Whether the sexism she is experiencing comes from other members of Guild Council or the general student population remains unclear.

Khan also mentioned the ongoing ‘Save Our Voice’ campaign.

The movement aims to ‘stop the WA Liberal Government from changing the laws to do with WA universities in a way that will silence the voice of staff and students’, according to the campaign’s website.

Posters have been put around campus with details of the campaign and how you can join in.

Education Vice President, Roland Belford, reminded Council about the upcoming ‘National Day of Action’ that was held Wednesday, August 19.

Save Our Voice campaign posters are up around Uni. Photo by: Madura McCormack
Save Our Voice campaign posters are up around Uni. Photo by: Madura McCormack

Guild Council Retreat

The idea of a ‘Guild Retreat’ on campus was introduced, with Khan suggesting it would bring members of Guild Council together.

UPDATE: The Guild Retreat is ‘not as a bonding exercise but to discuss the direction of the organisation’, Khan says.

In an email to the editor, Clubs and Societies Officer Brodie Skalko clarified that this event is far from a ‘fun day out’ and is intended to provide a platform for deep discussion and improvement within the Guild council.

Brodie Skalko proposed that $250 from the SSAF (Student Service and Amenities Fees) be used to fund food and drink at the retreat.

Sports Officer, Daniel McLerie, stepped in to oppose the idea, suggesting instead that everyone bring in their own food to save budget money.

Mystery man in the Clubs Room

The Clubs and Socs Room. Mystery man not pictured. Photo by: Madura McCormack
The Clubs and Socs Room. Mystery man not pictured.
Photo by: Madura McCormack

After much discussion, a motion was passed to lock the Clubs Room after 4pm after Clubs and Society’s officer Brodie Skalko reported that an unknown man has allegedly been using the recently renovated room as a place to live, with shavers and old jeans rumoured to have been found in the drawers.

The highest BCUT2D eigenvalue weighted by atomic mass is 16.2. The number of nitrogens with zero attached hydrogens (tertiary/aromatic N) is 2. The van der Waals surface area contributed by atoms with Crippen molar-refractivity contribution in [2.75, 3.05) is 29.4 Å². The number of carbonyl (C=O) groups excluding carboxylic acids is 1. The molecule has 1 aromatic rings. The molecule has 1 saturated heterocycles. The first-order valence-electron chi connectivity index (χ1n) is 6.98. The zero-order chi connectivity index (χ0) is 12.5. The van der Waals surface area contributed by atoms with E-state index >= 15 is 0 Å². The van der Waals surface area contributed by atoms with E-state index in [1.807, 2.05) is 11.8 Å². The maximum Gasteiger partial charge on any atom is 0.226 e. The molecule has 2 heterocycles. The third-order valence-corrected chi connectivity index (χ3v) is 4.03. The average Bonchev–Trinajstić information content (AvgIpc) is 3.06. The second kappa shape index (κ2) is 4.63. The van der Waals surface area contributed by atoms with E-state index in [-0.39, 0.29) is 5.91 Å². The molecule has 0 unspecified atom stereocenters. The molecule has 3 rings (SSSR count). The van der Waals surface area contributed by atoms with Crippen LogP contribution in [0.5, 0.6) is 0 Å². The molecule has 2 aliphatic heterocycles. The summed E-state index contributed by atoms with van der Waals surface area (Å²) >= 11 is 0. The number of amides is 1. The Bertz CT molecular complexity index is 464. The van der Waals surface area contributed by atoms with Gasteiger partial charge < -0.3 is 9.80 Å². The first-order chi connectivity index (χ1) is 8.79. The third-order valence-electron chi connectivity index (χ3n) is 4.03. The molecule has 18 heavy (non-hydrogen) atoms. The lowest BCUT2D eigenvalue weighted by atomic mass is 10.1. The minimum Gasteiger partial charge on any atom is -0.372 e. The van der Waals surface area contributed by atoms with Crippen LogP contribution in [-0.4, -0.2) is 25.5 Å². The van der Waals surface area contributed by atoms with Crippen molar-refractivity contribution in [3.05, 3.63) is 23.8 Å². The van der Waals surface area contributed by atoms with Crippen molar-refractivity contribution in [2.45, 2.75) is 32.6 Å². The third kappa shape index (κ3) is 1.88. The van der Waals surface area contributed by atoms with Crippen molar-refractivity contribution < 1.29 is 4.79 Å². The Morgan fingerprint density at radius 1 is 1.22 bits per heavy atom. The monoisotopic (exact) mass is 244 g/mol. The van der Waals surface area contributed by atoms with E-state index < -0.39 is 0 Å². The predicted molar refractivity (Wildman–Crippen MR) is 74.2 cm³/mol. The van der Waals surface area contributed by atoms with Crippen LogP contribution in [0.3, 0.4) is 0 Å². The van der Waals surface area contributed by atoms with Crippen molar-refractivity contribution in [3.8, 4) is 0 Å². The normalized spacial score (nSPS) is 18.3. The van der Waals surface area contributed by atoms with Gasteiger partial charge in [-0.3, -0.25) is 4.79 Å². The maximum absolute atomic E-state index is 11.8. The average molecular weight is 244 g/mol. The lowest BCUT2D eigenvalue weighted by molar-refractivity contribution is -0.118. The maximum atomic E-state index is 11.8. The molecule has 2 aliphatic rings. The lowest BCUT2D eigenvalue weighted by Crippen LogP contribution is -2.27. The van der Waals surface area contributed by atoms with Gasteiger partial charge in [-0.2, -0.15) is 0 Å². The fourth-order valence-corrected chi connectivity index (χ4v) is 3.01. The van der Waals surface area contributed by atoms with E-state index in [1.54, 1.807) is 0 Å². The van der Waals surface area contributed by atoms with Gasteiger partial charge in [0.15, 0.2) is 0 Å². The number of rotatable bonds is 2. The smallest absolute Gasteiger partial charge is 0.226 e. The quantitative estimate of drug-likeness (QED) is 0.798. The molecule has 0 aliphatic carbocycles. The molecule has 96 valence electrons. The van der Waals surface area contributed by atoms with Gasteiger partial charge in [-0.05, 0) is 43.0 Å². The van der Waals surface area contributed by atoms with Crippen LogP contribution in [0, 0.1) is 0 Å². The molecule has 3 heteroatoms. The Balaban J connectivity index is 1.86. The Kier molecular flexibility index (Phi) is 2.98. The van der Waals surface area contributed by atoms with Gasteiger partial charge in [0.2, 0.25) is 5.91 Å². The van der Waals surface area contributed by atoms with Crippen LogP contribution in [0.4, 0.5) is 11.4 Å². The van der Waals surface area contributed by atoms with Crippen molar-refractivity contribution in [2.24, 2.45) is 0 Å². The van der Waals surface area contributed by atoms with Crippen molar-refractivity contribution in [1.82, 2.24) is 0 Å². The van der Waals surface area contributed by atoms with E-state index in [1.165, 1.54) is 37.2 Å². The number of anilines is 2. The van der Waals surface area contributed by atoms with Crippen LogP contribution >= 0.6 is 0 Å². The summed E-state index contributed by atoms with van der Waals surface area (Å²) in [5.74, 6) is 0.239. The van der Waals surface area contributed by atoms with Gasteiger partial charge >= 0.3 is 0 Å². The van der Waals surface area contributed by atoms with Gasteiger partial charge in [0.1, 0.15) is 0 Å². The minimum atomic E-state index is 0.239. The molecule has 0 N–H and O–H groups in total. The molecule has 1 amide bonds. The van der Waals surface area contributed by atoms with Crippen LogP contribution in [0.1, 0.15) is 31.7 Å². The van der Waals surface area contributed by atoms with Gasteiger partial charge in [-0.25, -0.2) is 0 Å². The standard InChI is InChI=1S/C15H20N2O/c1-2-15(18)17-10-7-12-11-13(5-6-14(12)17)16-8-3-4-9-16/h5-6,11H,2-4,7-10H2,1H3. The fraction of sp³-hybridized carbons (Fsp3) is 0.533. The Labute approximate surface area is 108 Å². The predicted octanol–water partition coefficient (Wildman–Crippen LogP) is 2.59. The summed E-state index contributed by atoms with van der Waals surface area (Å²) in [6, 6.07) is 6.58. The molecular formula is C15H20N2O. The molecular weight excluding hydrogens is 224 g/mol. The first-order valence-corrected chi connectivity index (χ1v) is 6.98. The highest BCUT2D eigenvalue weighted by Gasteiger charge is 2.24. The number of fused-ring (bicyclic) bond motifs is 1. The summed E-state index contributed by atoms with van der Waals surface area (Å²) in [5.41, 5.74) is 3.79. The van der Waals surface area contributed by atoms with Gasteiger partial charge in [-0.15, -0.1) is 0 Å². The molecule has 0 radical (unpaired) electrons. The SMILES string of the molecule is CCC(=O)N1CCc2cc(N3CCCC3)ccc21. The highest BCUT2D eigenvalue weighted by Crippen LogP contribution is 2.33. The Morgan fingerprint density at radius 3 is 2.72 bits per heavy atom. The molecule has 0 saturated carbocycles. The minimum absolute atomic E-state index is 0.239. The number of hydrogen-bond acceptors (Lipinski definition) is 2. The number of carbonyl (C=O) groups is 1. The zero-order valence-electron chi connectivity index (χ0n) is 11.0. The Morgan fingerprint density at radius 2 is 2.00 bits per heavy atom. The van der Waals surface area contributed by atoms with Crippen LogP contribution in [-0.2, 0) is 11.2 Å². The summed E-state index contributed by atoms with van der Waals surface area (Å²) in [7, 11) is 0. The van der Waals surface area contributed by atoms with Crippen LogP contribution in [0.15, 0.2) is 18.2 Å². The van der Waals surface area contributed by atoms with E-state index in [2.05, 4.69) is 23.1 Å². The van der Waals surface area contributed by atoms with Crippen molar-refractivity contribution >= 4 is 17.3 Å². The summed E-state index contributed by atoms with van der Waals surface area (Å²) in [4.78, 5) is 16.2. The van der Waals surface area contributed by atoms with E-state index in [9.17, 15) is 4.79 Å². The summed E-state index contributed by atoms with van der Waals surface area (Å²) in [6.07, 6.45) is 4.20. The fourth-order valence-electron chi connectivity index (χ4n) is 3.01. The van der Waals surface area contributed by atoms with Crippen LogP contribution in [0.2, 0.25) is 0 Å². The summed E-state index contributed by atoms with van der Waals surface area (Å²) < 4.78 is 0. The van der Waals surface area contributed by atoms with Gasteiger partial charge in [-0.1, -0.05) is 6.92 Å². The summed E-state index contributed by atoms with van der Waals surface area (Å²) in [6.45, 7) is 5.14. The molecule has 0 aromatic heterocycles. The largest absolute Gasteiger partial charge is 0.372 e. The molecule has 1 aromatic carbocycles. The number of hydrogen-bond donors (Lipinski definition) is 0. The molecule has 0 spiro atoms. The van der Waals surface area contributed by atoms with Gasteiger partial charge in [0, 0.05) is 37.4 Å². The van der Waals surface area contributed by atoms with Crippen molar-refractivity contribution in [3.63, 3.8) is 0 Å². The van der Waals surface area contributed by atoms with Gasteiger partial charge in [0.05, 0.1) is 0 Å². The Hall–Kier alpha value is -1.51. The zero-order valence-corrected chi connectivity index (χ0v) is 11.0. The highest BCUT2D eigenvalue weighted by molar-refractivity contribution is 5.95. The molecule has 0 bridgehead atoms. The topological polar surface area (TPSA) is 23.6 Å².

She also reported that the room was constantly messy and trashed, despite the Guild having spent $1000 per annum refurbishing the room over the past four years.

Skalko also spoke of getting rid of certain ads on noticeboards around campus including those for cars and accommodation.

She reasoned that the boards were always cluttered and she was tired of having to clean them up.

Cluttered noticeboards, the ire of Brodie Skalko. Photo by: Madura McCormack
Cluttered noticeboards, the ire of Brodie Skalko. Photo by: Madura McCormack

Free barbeque

On a more edible note, the Guild Council passed a motion to have a free sausage sizzle for all students on campus every Wednesday for the next 15 weeks.

Khan said that this would cost about $2625, with the funds coming from the SSAF budget. This figure came from the approximate price of $100 a week for the food and $75 for staffing from the Tavern.

It was decided that staff from the Tavern would run the event while Guild Council members would help out if available in order to try and increase student engagement with the Guild and its members.

Cylindrical mystery meats being grilled during MarketDaze. Photo by: Madura McCormack
Cylindrical mystery meats being grilled during MarketDaze.           Photo by: Madura McCormack

Political changes

In political news, a motion was passed to propose a change in Guild election rules, which General Secretary Guy McDonald described as ‘draconian’.

This proposal will ask the University, who controls election guidelines, to allow political materials such as posters to be placed in all outdoor areas on campus and not just on the walls of Bush Court.